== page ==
“My music had roots which I'd dug up from my own childhood, musical roots buried in the darkest soil.”
When I was a child, there was almost always music playing in our house. I grew up listening to my grandmother banging out ragtime boogie-woogie on an old upright piano. When she wasn't playing, we listened to big-bands like the Dorsey's on the radio, and the Hit-Parade on TV. We had a record player that sometimes played hymns, and sometimes, Frank Sinatra or Rosemary Clooney. My dad was a particular fan of Tennessee Ernie Ford, so we heard a lot of, “You load sixteen tons. What do you get? Another day older and deeper in debt..” Even when things were truly bad in our home, music was the backdrop.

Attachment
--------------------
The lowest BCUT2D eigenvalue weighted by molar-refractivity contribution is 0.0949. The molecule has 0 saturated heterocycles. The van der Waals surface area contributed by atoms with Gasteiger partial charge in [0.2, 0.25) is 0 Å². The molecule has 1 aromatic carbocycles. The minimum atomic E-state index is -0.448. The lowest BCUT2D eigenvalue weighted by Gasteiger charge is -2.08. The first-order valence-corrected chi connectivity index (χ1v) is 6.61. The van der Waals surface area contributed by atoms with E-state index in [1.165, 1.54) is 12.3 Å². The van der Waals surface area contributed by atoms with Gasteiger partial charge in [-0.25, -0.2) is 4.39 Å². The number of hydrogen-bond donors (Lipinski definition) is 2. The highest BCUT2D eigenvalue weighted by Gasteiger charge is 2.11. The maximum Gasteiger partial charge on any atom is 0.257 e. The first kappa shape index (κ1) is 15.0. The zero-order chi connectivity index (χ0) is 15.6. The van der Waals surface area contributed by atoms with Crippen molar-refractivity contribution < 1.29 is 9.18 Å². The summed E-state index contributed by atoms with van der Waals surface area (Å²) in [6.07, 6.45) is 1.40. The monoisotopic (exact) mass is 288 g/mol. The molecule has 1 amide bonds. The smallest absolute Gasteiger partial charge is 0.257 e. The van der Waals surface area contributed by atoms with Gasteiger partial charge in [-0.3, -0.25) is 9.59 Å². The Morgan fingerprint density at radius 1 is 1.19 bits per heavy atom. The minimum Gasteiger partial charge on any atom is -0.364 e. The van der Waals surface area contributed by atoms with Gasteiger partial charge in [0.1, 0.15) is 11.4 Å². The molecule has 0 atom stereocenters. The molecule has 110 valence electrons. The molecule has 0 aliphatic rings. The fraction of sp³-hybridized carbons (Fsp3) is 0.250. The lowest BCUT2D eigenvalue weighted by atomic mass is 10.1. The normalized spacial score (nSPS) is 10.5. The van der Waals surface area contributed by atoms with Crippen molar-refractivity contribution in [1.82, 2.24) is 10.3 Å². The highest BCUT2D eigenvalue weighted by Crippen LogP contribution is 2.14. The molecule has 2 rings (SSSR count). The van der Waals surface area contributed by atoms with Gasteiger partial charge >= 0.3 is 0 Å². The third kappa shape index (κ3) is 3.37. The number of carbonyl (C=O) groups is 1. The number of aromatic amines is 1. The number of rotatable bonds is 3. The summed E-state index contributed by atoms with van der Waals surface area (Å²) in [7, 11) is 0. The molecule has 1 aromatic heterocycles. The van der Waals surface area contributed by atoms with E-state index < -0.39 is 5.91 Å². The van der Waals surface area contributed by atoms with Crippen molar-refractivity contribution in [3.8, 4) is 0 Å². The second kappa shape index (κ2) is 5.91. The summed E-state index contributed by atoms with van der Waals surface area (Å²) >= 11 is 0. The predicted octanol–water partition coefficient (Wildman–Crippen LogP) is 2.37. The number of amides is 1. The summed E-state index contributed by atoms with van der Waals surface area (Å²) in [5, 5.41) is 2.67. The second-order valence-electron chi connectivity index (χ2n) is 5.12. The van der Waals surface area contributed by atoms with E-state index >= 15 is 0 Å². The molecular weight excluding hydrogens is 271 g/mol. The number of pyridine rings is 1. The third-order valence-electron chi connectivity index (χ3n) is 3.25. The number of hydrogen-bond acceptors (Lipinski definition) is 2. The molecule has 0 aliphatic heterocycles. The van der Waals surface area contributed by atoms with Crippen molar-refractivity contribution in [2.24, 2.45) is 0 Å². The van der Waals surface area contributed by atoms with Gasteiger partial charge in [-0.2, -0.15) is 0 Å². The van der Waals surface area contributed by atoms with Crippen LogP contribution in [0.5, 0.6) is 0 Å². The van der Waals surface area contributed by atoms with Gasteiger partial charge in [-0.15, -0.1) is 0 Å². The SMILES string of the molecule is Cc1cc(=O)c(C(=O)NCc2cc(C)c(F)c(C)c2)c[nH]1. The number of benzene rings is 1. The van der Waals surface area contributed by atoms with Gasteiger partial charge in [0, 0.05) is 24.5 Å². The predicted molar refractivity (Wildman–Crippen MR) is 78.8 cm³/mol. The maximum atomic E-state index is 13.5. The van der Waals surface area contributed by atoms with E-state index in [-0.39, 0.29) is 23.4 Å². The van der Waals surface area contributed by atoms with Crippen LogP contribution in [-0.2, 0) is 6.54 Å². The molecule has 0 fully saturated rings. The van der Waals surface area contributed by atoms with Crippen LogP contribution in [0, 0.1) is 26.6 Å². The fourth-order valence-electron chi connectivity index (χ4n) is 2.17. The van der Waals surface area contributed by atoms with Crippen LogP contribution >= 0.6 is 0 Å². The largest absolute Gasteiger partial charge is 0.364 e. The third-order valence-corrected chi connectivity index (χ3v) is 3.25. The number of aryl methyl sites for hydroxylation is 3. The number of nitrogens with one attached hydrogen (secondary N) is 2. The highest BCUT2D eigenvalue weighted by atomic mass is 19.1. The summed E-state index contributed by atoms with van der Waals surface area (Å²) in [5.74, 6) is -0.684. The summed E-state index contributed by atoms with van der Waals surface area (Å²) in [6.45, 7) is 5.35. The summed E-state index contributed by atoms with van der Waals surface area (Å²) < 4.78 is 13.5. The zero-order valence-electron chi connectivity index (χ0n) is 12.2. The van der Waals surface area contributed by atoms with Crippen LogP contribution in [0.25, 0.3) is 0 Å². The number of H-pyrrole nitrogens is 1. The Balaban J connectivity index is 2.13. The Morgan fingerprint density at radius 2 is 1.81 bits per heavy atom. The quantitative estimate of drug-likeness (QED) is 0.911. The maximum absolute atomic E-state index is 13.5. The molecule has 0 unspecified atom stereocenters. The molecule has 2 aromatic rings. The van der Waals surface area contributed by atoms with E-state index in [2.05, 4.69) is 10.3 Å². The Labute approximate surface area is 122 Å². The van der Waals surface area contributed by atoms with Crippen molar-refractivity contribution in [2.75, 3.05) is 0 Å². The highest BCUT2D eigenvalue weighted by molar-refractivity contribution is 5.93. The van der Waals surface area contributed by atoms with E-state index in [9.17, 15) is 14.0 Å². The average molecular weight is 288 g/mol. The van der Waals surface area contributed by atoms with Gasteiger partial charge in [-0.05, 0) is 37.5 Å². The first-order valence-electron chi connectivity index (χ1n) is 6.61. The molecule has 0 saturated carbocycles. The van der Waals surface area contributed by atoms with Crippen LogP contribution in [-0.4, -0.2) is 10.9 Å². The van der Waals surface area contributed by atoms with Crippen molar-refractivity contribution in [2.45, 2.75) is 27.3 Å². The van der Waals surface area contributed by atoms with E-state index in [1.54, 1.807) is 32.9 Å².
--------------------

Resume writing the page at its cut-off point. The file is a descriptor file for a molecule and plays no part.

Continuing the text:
Many researchers have studied the role of music in human evolution. The oldest musical instruments found so far date back only about 40,000 years—bone flutes in Europe. But, researchers believe there were much earlier instruments made from hollowed out tree trunks, limbs and animal skins that wouldn't have survived the centuries. Humans, however, gained the full range of vocal sounds more than 500,000 years ago, so it's likely that sung sounds predated spoken language, and were an early form of human communication, identification, and tribal bonding. Some have even suggested that music was the social glue that held early societies together.
For ever and always, music has demonstrated our emotional state. In our choice of music, we communicate our feelings more authentically than in words. The music that we have loved for all of our lives comes from the deepest layers of family, culture, and soul. When you think back to your own childhood, what soil are your musical roots buried in? When you hear that music, where in your body do you feel it? What emotional state does it evoke?
In the Spirit,